Eight-foot-deep sinkhole opens in Rome revealing ancient paving stones used in the streets around the Pantheon dating back to 27BC



The sinkhole is 10 feet long and opened unexpectedly on an otherwise quiet Sunday in Piazza della Rotunda 

The paving stones from 27BC below the surface appear to have been used in the streets around the Pantheon  

The paving stones were unusually well preserved because they were mostly surrounded by pozzolan


By MICHAEL THOMSEN FOR DAILYMAIL.COM

PUBLISHED: 17:35 BST, 21 May 2020 | UPDATED: 21:56 BST, 21 May 2020


 

로마 판테온 광장 앞, 깊이 2.4m 싱크홀 내려 앉아..."고대 포장용 돌 발견"


   로마의 판테온 앞 거리에 2.4m 깊이의 싱크홀이 발견되면서 BC 27년까지 거슬러 올라가는 몇 개의 고대 포석들이 발견되었다.


이 싱크홀은 길이가 3m이며, 판테온의 앞 계단 근처에 있는 로툰다 광장의 자갈길에서 일요일 오후 갑자기 발생했다.




당시 이 지역은 일반인의 출입이 금지되어 있어 피해가 없었지만 만일 관관철에 발생했더라면 피해가 예상됐던 상황이었다.


'모든 신에게'라는 뜻의 판테온은 고대 로마의 모든 신들의 신전으로 서기 126년경에 하드리아누스 황제에 의해 재건되었다.


그것은 역사적으로 계속 사용되어 왔고, 7세기 이후로 로마 가톨릭 교회로 사용되었다.


황기철 콘페이퍼 에디터 큐레이터

Ki Chul Hwang, conpaper editor, curator


edited by kcontents


An eight-foot-deep sinkhole opened up on a street in front of the Pantheon in Rome, revealing several ancient paving stones dating as far back as 27BC.


The sinkhole is 10 feet long and opened unexpectedly on an otherwise quiet Sunday afternoon on a cobblestoned street in the Piazza della Rotunda, near the Pantheon's front steps.


A sinkhole opened up on the streets of Rome, revealing seven well-preserved paving stones dating back to 27BC




The area had been closed to the public at the time so no one was injured, but during tourist season the event could have caused much more damage.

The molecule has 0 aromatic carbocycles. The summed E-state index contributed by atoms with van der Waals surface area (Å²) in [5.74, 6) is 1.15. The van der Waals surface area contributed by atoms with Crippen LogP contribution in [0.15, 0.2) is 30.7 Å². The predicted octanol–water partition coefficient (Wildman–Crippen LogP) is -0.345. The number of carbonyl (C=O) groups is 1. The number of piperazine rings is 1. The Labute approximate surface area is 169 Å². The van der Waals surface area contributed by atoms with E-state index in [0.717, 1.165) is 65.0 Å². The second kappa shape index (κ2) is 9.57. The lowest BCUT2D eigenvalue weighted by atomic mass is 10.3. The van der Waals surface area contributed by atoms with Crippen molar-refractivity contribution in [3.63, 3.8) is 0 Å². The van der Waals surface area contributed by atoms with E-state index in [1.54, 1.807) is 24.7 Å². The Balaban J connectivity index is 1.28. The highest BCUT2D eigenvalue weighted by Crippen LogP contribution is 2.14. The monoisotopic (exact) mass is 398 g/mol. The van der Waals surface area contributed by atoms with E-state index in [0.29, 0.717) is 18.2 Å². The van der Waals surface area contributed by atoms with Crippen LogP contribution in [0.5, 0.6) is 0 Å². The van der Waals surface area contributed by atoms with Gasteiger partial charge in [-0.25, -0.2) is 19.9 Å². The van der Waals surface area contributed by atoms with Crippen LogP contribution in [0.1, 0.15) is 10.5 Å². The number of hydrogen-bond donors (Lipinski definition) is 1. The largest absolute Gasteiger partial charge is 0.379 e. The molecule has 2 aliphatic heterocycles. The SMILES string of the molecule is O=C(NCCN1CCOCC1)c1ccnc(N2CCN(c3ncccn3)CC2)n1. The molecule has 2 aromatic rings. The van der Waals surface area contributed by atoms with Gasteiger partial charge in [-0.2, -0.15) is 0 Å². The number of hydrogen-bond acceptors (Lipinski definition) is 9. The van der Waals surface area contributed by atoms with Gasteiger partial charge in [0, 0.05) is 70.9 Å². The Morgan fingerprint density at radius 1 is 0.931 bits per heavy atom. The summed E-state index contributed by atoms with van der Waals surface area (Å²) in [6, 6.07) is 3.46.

The sinkhole opened on a Sunday afternoon at a time when the Piazza della Rotunda was closed to the public, which helped ensure no one was injured


With a graceful dome perched high above a massive circular chamber, it is lit by sunlight streaming through the 30ft hole at the dome's apex.


The seven slabs of paving stones were made from travertine, a commonly available building material sourced from nearby quarries in the countryside that was also used to build the Coliseum 




An architectural masterpiece, no one quite knows how they rendered such a large dome from concrete.

Most believe, however, that the hole in its roof is a testament to Rome's warm climate.


The Pantheon - meaning 'to every god' - was commissioned as a temple to all the gods of Ancient Rome, and rebuilt by Emperor Hadrian in about 126 AD.


It has been in continuous use throughout its history and, since the 7th century, has been used as a Roman Catholic church. 

It was built on top of an earlier temple from the rein of Augustus in as far back as 27BC.


This rich history makes it a treasure trove for discoveries.



Sinkholes have become a surprisingly common phenomenon in Rome, with 100 reported in 2019, and 175 in 2018, caused by the city's sandy and unstable ground and the layers of ancient structures buried beneath the surface 




The paving stones below the surface appear to have been used in the streets around the Pantheon when it was first built, and which were subsequently paved over after a series of reconstruction projects in the first century AD.


According to a report in the Smithsonian, city officials had been aware the ancient paving stones were present below the surface but decided against any larger excavation project, fearing it would be disruptive. 


The paving stones were unusually well preserved because they were mostly surrounded by pozzolan, a type of dirt with significant amounts of silico


View full text

https://www.dailymail.co.uk/sciencetech/article-8341955/Eight-foot-deep-sinkhole-opens-Rome-revealing-paving-stones-used-Pantheon-27BC.html




Eight Foot Deep Sinkhole Open in Rome Revealing 27BC Pantheon Paving Stones  kcontents



Posted by engi, conpaper Engi-

댓글을 달아 주세요